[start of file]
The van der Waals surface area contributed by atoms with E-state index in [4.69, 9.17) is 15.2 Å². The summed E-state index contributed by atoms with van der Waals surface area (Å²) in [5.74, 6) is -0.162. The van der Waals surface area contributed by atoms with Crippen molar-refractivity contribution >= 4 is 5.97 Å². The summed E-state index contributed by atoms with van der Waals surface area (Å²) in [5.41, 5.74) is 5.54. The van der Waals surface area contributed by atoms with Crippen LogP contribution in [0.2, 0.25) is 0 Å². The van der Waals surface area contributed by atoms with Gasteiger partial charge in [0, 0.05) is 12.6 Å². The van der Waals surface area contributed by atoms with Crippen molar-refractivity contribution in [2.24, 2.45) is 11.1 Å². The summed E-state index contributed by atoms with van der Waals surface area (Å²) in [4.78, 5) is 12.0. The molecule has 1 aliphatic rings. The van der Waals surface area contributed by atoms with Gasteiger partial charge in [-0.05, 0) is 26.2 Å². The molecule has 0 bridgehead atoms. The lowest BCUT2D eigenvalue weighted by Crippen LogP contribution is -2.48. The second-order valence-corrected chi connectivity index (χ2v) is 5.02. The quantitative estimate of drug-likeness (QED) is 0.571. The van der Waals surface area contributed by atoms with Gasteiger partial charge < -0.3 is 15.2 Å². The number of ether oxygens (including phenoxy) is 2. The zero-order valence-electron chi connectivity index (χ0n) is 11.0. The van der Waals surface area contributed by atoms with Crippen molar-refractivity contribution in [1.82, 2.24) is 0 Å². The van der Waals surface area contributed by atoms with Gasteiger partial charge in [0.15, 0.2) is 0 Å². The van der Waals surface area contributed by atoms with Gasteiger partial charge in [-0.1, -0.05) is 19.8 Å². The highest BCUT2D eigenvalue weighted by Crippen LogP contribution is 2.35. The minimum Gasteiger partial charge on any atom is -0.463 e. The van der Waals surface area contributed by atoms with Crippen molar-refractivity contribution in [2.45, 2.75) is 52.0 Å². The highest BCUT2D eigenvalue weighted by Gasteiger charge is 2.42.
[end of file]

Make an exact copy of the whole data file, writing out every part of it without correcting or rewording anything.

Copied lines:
The van der Waals surface area contributed by atoms with E-state index in [4.69, 9.17) is 15.2 Å². The summed E-state index contributed by atoms with van der Waals surface area (Å²) in [5.74, 6) is -0.162. The van der Waals surface area contributed by atoms with Crippen molar-refractivity contribution >= 4 is 5.97 Å². The summed E-state index contributed by atoms with van der Waals surface area (Å²) in [5.41, 5.74) is 5.54. The van der Waals surface area contributed by atoms with Crippen LogP contribution in [0.2, 0.25) is 0 Å². The van der Waals surface area contributed by atoms with Gasteiger partial charge in [0, 0.05) is 12.6 Å². The van der Waals surface area contributed by atoms with Crippen molar-refractivity contribution in [2.24, 2.45) is 11.1 Å². The summed E-state index contributed by atoms with van der Waals surface area (Å²) in [4.78, 5) is 12.0. The molecule has 1 aliphatic rings. The van der Waals surface area contributed by atoms with Gasteiger partial charge in [-0.05, 0) is 26.2 Å². The molecule has 0 bridgehead atoms. The lowest BCUT2D eigenvalue weighted by Crippen LogP contribution is -2.48. The second-order valence-corrected chi connectivity index (χ2v) is 5.02. The quantitative estimate of drug-likeness (QED) is 0.571. The van der Waals surface area contributed by atoms with Gasteiger partial charge < -0.3 is 15.2 Å². The number of ether oxygens (including phenoxy) is 2. The zero-order valence-electron chi connectivity index (χ0n) is 11.0. The van der Waals surface area contributed by atoms with Crippen molar-refractivity contribution in [1.82, 2.24) is 0 Å². The van der Waals surface area contributed by atoms with Gasteiger partial charge in [0.15, 0.2) is 0 Å². The van der Waals surface area contributed by atoms with Gasteiger partial charge in [-0.1, -0.05) is 19.8 Å². The highest BCUT2D eigenvalue weighted by Crippen LogP contribution is 2.35. The minimum Gasteiger partial charge on any atom is -0.463 e. The van der Waals surface area contributed by atoms with Crippen molar-refractivity contribution in [2.45, 2.75) is 52.0 Å². The highest BCUT2D eigenvalue weighted by Gasteiger charge is 2.42.